Edit ModuleShow Tags

How to Plan an Inclusive Playdate

Here's how to help friends of children with special needs play together safely.



(page 1 of 2)

Friends of children with special needs need to know a few things before they play together. A mom of a daughter with special needs shares five steps toward planning up a successful inclusive playdate.

We knew early on that my older daughter would be visually impaired and I was concerned how this would affect her socially. “I just don’t want anyone to be mean to her, to make her feel less than or alone,” I confided to her vision teacher.

“Kids don’t see differences like adults do,” she assured me. “They just want to play.”

As my daughter got older — and more disabilities emerged — I saw how other kids loved playing with her. Many times, they referred to her as “the baby,” even if they were the same age or younger, because she requires so much care. “Little people don’t see barriers,” says Debra McCarthy, a New Jersey-based speech therapist. “Playing together is very natural for them.”

According to the Centers for Disease Control and Prevention, about one in six American children have one or more developmental disabilities or delays. In the past, kids with special needs were shut away in institutions or kept inside their homes. Today, thanks to inclusion classrooms and adaptive playgrounds, typically developing children are often side by side with children with special needs. So why not have playdates as well?

Here’s a five-step primer on how to plan a successful inclusive playdate.

1. Speak with the child’s parent or caregiver.

All parents touch base to arrange the specifics of a play date. Use this opportunity to get a few more details. Find out what activities the child likes to do and if there are any you should avoid. Noisy environments are not a good choice for a child with sensory issues, for example. And a child nourished by feeding tube might get bored watching yours eat a snack. If the parent seems nervous, invite her along.

2. Choose the venue.

Some kids with physical disabilities use bulky equipment (like walkers and standers) that are not always easy to transport. If this is the case, ask the parent if it is easier to play at her house or at a nearby adaptive playground (click here for a list of inclusive playgrounds in Philadelphia, Pennsylvania, Delaware and South Jersey).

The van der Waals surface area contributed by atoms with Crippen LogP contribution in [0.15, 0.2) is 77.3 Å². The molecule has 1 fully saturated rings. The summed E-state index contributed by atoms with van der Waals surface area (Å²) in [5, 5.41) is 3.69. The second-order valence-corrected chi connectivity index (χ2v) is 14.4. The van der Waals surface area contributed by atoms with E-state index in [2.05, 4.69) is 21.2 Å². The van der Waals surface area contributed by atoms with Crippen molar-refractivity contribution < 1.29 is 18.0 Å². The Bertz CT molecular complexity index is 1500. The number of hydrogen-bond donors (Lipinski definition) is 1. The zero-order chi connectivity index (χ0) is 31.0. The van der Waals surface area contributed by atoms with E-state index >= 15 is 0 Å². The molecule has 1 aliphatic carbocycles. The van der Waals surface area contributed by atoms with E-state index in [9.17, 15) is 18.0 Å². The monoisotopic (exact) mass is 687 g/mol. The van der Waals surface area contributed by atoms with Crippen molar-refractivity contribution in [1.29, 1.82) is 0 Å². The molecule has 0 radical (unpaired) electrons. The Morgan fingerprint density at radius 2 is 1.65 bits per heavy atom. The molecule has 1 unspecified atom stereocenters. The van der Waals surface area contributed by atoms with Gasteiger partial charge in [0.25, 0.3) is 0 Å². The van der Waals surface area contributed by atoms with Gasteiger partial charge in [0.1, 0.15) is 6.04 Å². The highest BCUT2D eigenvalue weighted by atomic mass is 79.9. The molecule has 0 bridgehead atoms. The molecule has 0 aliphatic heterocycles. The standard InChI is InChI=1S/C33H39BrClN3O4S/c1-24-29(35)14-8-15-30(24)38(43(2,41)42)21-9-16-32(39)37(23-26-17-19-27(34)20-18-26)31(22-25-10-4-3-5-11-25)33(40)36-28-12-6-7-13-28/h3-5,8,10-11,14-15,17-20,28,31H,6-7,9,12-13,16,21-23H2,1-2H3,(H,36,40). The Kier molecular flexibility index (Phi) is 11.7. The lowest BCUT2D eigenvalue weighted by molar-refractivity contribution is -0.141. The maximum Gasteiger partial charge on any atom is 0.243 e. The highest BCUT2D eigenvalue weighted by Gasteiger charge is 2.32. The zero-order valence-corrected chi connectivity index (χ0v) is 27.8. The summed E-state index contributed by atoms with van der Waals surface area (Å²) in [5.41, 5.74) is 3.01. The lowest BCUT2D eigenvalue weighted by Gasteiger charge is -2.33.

Edit ModuleShow Tags

Related Content

The Opiod Addiction Epidemic in Our Communities

This second piece of a two-part series on opioid use offers resources for those suffering from drug addiction and tips on how to keep kids from using in the first place.

Should Your Gifted Child Skip a Grade?

Get expert insights on how to determine whether your advanced learner would benefit from skipping a grade.

Books That Inspire Curiosity & Creativity

Pique your child's curiosity and imagination with these titles. An added bonus: a book for parents on how to raise a can-do kid!

Add your comment:
Edit ModuleEdit ModuleShow Tags Edit ModuleShow Tags

Edit ModuleShow Tags

Edit ModuleShow Tags


MK Memo

MK Memo: Moms Know
Mommy Brain

Mommy Brain

What causes moms to be forgetful, and how can you get your brain back?

Comments

Book Review: Passing the Bone: America's Next Pup of the United States

Book Review: Passing the Bone: America's Next Pup of the United States

This adorable children's book explains the transition from one POTUS to another but with a twist — here POTUS refers to the first Pup of the United States.

Comments

More Fun Facts About the Presidents

More Fun Facts About the Presidents

Get the facts about some of the earliest presidential elections in U.S. history.

Comments

An Overview of PoliticalFest in Philly

An Overview of PoliticalFest in Philly

Kid blogger Sarah Hullihen provides an overview of what you can see at PoliticalFest.

Comments

Fun Facts About a Few Presidents

Fun Facts About a Few Presidents

Learn some fascinating trivia about three past presidents of the United States from kid blogger Sarah Hullihen.

Comments

{/if}